Anne of Denmark
|Anne of Denmark|
|Anne of Denmark|
|Reign||20 August 1589 – 2 March 1619|
|Coronation||17 May 1590|
James VI & I
|HM The Queen
HH The Princess of Orange
HH The Lady Mary
|House||House of Stuart
House of Oldenburg
|Father||James II of England|
|Mother||Lady Anne Hyde|
|Born||12 December 1574
|Died||2 March 1619
Hampton Court Palace
Anne, the second daughter of King Frederick II of Denmark, married James in 1589 when she was 14. She gave birth to three children who lived to become adults. One of these children was the future Charles I. She often used Scottish politics when she fought with James about her son, Prince Henry. She also used them in her arguments about his treatment of her friend Beatrix Ruthven. Anne seems to have loved James at first. However, they later became cooler towards one another and lived separately. However, though they both had respect and even some love for one another.
In England, Anne was more interested in art than politics. She built a beautiful and culturally rich court of her own. After 1612, she became ill and later stopped being in the center of court life. She was said to have died a Protestant. However, some proof suggests that she may have been a Catholic at some time in her life.
Historians have often thought of Anne as a queen who was light, selfish, and not very important. Recently, however, many people point out Anne's independence and importance as an encourager of the arts in the Jacobean age.
Early life[change | change source]
Anne was born on 12 December 1574 at the castle of Skanderborg. Her birth came as a blow to her father, King Frederick II of Denmark, who had been hoping for a son. Anne's mother, Sophie of Mecklenburg-Güstrow, however, was only 17. Three years later she did give birth to a son. He was the future Christian IV of Denmark.
Anne was sent with her older sister Elizabeth to Güstrow, in Germany. She was to be raised there by her grandparents on her mother's side. They were the Duke and Duchess of Mecklenburg. This was because the Danish court was very wild at this time. King Frederick was famous for heavy eating and much drinking. He was also unfaithful to the Queen. Compared to this, in Güstrow, Anne enjoyed a quiet and stable life in her early years. Christian was also sent to be brought up at Güstrow. However, two years later, in 1579, the Rigsraad, or Danish Privy Council, successfully asked him to move to Denmark. Anne and Elizabeth came back with him.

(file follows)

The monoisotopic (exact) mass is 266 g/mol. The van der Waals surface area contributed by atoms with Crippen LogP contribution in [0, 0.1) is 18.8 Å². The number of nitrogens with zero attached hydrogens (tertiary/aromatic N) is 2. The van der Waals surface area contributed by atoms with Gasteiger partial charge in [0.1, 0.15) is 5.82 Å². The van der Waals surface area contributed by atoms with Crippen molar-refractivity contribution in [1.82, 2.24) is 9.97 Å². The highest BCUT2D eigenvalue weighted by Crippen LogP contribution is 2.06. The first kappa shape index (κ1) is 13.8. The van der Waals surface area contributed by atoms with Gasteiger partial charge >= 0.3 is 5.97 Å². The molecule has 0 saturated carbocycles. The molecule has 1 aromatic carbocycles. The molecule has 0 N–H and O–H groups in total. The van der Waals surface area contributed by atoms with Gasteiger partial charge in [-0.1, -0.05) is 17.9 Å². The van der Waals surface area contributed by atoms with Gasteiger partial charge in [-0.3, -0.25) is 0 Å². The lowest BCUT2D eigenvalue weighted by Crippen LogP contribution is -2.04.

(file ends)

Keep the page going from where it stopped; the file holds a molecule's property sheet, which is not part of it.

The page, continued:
Anne enjoyed a close and happy family education in Denmark. This was mostly because of Queen Sophie. She took care of the children herself when they were ill. A great number of people from all over Europe wanted to marry Anne and her older sister. Among these people were James VI of Scotland. He liked Denmark because he thought of it as a kingdom with good religion and a good trading partner. Scottish ambassadors had at first tried to make him marry the oldest daughter. However, Frederick betrothed Elizabeth to Henry Julius, Duke of Brunswick. He promised the Scots instead that "for the second [daughter] Anna, if the King did like her, he should have her."
Betrothal and proxy marriage[change | change source]
Sophie's position became harder after Frederick's death in 1588. She had to join in a power struggle with the Rigsraad for control of King Christian. However, she worked harder than Frederick in making people marry. She was able to overcome difficult points about the dowry and the position of Orkney. She sealed the agreement by July 1589. Anne seems to have been very excited about the match. On 28 July 1589, the English spy Thomas Fowler said that Anne was greatly in love with James. He said that "it were death to her to have it broken off". He added that she proved her love in a great number of ways. However, Fowler also suggested that James did not return Anne's love, and he liked men better than women. This would not have been told to the 14-year-old Princess. At this time, she was faithfully embroidering shirts for her fiancé. Meanwhile, 300 tailors worked on making her wedding dress.
Even if these rumors were true, James needed a royal marriage. This was because he needed to keep up the Stuart line. "God is my witness," he explained, "I could have abstained longer than the weal of my country could have permitted, [had not] my long delay bred in the breasts of many a great jealousy of my inability, as if I were a barren stock." On 20 August 1589, Anne and James were married separately, but to one another. This is called a proxy marriage. Their marriage took place in Kronborg Castle. The ceremony ended with James's representative, George Keith, 5th Earl Marischal, sitting next to Anne on the bridal bed.
Notes[change | change source]
- Williams, 1, 201; Willson, 403.
- Stewart, 182, 300–301.
- Barroll, 15, 35, 109; "Although Anna had considerable personal freedom and her own court, she does not...[go against] her husband in factional politics as she did in Scotland, and her support was not often sought (looked for). Where the Queen's court came into its own was as an artistic salon." Stewart, 183.